Catalyst Asia: Looking to Understand, and Heal, After a Genocide

March 3, 2015

 Youk Chhang in his office at Documentation Center of Cambodia. (Credit: Dene-Hern Chen)

Youk Chhang in his office at Documentation Center of Cambodia. (Credit: Dene-Hern Chen)

PHNOM PENH, Cambodia – Youk Chhang’s vision was initially borne out of hatred – an unlikely beginning for an organisation that is responsible for the healing of a nationwide trauma.

At age 17, the Phnom Penh native had survived the genocidal regime of the Khmer Rouge, but just barely. The Khmer Rouge’s ultra-Maoist policies led to the death, starvation and separation of thousands of families. When the regime ended on January 7, 1979 – after three years, eight months and 20 days – approximately two million people had been killed, with thousands buried in mass graves all over the country.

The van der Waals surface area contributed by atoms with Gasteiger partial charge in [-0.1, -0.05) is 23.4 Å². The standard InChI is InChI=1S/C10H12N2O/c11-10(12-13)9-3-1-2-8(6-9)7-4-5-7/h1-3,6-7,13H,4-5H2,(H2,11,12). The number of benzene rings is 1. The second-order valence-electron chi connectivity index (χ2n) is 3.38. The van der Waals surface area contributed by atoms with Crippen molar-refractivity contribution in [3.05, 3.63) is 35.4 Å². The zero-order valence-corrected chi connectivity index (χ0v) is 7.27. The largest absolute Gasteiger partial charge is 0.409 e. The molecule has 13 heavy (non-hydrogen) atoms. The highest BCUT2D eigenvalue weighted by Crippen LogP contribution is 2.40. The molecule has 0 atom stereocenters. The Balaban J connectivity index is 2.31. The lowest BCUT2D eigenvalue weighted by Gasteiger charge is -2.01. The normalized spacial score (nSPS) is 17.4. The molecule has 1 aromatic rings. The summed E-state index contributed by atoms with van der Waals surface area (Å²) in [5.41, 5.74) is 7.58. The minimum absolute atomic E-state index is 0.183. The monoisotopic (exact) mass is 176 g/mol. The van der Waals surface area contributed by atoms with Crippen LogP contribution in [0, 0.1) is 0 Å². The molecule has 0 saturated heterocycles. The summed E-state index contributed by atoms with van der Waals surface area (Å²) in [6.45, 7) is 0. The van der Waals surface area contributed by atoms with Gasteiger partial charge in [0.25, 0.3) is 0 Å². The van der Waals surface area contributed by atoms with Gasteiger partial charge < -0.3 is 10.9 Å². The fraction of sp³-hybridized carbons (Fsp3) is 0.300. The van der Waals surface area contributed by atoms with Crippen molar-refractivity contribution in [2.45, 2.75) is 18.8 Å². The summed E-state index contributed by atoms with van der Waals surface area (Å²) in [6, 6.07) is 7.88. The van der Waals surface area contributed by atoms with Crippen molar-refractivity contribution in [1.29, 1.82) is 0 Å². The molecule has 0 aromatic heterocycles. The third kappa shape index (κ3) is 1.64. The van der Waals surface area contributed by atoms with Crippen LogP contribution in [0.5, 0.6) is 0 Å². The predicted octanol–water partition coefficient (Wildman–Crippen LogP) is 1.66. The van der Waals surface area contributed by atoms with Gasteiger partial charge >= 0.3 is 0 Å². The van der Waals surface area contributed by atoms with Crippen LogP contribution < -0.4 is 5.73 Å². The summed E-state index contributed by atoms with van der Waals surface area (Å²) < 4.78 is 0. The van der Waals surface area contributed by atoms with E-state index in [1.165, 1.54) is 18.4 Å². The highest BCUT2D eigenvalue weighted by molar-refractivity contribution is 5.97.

The youngest of six children, only Youk and three of his sisters remained; most of his extended family had perished under the party’s cruel watch.

“I must admit I was looking for a way to take revenge rather than to reconcile with the perpetrators who committed the crimes against my family and many others,” Youk said, seated in his office bathed in natural light.

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